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Fiction Fragment Friday

I hope all my readers in the United States had a good Thanksgiving and are staying safe out there today. I had a few ideas for a story to do today. Most of them revolved around nostalgia or being an inspiration for others. I’m sure that part of the influence for this story comes from a project I’m working on with a few others as well as a love of Nathan Lowell books. Also a recent novel by Mur Lafferty was set on a space station. All of these influences and that feeling of memories came together to form a story that really should be a snippet of something much longer.

Part of me thinks that this story needs to be developed into if not a novel at least a novella. As I sit here multiple potential scenes run through my head. I have a strong feeling that like my Mars mission stories this will not be the last time I visit this setting.


     “Welcome to Toran Station the Gateway to the Galactic Frontier.”  I could barely contain my excitement hearing the announcement come over the speakers.  This was the station I had visited with my father when I was ten.  Returning here felt like recapturing a bit of my childhood that had long been lost.  I might have been traveling for business, but I felt like it was a dream vacation.

     I headed to my locker in the sleeping compartment.  First class had their own cabins, but my company was not willing ot foot the bill for that level of extravagance.  Instead, I shared a room with three other passengers.  The beds were bunks in the wall, but they had partitions you could pull down to gain a bit of privacy.  Space is a premium on tiny transports, and they needed to utilize as much as they could to make a profit.  That also meant very strict rules for what luggage I could carry with me.  I had one bag in my locker, and I just hoped my other really was in cargo.  It would not be the first time my luggage had been lost in transit.

     I stepped through the airlock and took a deep breath of station air.  I almost choked on it.  The air was musty with a strong metal and grease tint to it.  That had not at all been what I was expecting.  I remembered on my first trip the air being the cleanest I had ever breathed.  This was worse than the air on the tiny transport that had brought me here.  Finally, I managed to compose myself and take in the sights of the hall.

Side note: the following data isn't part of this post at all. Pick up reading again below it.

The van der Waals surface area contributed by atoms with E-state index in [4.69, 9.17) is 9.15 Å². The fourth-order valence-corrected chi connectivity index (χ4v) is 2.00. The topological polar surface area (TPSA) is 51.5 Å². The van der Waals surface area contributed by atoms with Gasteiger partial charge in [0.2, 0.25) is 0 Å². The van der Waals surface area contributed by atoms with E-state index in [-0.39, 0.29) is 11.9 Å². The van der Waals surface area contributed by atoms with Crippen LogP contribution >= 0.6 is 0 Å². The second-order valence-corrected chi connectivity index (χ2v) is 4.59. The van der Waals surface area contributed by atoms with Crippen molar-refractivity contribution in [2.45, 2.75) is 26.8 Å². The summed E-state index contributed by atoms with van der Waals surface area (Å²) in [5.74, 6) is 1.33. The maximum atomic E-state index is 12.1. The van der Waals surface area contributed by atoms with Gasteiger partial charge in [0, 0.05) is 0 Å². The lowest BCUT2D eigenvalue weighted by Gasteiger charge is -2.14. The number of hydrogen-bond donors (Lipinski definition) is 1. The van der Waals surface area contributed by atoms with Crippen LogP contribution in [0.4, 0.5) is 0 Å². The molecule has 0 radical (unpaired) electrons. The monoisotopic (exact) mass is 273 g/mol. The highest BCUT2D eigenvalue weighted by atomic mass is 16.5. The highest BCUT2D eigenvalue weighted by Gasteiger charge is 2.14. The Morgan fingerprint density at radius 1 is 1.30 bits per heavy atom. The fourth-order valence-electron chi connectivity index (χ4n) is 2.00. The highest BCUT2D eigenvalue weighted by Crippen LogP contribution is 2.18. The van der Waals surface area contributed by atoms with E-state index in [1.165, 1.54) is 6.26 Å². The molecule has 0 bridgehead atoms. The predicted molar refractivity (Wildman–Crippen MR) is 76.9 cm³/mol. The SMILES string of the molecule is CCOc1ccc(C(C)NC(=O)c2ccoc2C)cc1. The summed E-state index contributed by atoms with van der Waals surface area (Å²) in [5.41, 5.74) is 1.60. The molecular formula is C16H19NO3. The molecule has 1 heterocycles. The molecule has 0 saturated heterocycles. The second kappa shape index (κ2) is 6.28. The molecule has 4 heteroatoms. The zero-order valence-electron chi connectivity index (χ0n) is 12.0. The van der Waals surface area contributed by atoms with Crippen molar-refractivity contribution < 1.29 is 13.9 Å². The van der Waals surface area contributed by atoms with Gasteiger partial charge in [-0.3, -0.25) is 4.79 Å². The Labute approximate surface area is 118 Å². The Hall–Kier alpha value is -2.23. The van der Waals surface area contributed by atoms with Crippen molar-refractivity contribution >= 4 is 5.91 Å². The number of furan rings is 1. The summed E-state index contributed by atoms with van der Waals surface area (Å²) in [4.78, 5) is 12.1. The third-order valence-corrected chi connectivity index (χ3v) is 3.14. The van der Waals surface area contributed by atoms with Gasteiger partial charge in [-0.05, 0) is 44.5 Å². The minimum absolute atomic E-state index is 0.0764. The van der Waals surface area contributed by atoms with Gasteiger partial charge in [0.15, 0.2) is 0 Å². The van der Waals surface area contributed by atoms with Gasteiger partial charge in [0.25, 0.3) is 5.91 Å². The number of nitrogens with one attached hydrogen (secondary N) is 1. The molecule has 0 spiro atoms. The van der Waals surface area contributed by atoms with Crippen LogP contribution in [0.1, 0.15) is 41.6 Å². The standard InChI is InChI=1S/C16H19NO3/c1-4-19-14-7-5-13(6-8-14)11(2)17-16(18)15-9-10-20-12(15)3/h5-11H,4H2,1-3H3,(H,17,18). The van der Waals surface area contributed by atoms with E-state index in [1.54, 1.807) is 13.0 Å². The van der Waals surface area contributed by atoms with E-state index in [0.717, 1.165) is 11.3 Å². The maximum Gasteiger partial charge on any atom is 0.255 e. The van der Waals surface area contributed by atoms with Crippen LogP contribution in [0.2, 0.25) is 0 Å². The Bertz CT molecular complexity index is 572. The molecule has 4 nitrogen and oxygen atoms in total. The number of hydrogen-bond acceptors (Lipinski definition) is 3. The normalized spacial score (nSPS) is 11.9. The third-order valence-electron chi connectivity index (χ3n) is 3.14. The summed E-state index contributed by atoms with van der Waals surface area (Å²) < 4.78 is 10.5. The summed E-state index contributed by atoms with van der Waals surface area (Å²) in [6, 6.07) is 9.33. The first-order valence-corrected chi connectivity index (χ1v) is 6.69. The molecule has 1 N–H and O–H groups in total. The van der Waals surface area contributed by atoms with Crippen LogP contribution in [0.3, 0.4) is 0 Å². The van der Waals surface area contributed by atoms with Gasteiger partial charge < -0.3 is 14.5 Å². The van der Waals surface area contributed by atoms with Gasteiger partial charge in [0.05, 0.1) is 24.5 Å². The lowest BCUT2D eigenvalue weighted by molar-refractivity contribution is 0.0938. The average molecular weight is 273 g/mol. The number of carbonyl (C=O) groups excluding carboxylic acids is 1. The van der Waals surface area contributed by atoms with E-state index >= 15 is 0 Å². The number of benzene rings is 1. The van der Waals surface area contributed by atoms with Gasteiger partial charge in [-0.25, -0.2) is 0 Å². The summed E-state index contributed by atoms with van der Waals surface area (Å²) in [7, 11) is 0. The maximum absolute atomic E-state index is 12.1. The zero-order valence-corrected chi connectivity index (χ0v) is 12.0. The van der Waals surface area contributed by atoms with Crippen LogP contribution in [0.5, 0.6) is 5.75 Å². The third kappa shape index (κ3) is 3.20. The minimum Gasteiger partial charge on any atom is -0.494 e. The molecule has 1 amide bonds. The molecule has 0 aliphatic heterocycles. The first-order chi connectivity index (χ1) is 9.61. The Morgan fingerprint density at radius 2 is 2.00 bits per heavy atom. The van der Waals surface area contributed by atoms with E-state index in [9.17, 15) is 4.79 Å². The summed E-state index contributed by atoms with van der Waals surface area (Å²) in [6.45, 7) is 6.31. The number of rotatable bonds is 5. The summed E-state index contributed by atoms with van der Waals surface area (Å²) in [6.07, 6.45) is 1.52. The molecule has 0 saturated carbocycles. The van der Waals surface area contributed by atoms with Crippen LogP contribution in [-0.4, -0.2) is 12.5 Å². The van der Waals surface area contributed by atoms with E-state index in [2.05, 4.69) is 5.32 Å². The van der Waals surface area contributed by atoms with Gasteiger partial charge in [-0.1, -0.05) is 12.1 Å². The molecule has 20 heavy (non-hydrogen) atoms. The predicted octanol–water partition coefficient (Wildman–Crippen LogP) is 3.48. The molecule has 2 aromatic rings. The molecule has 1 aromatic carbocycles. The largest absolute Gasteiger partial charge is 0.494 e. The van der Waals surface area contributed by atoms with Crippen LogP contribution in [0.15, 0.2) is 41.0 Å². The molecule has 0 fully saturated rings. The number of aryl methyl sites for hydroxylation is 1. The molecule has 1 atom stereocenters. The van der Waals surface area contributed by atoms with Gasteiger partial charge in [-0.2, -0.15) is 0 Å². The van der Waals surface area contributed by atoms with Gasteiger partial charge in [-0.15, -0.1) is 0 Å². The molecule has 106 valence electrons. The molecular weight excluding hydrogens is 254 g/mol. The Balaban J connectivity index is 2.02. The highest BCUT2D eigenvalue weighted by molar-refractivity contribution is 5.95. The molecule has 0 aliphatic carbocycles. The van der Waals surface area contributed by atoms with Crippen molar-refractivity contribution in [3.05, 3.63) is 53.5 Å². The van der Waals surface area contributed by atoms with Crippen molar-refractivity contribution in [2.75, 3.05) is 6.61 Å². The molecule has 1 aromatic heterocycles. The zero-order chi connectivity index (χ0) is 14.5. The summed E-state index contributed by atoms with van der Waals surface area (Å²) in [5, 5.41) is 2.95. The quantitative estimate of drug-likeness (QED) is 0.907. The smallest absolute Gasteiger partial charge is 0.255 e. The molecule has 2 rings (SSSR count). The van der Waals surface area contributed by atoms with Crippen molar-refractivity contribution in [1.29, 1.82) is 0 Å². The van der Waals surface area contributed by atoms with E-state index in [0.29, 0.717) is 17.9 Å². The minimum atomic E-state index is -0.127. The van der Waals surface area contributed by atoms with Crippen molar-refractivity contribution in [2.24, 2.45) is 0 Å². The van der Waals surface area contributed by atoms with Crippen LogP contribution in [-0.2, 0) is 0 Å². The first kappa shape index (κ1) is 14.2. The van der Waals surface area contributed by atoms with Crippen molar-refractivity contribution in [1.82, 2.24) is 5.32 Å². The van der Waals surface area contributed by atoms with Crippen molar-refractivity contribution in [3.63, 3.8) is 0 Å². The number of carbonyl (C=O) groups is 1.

On my first trip to Toran Station it had just begun operation.  All the news reports talked about the Gateway to the Galactic Frontier and how it would open up a new era of exploration and colonization.  The station had all the newest technologies build right into the foundations.  Everything was awe inspiring no matter where you looked because it was all new and full of promise.

     The station that met my eyes did not live up to my memories.  The airlock opened to a hallway that had two lights completely out and a third flickering.  The flickering light made shadows dance.  There were grease stains on the floors and a panel missing from one of the walls.  I could see a maintenance worker at the end of the hall with a mop.  His cleaning efforts could not compare with the robotic cleaning drones that constantly cycled the halls on my first trip. 

     I followed the signs to baggage claims.  Thankfully the walls were labeled very clearly because they all looked identical.  It would have felt a bit like being in a maze if each corridor didn’t seem to have its own odor.  Grease gave way to burnt electronics only to finally give way to what I was pretty sure was urine.  I was grateful that the baggage claim room was extremely clean compared to what I had just walked through.  There was only one stain on that I could not identify and most of the lights functioned.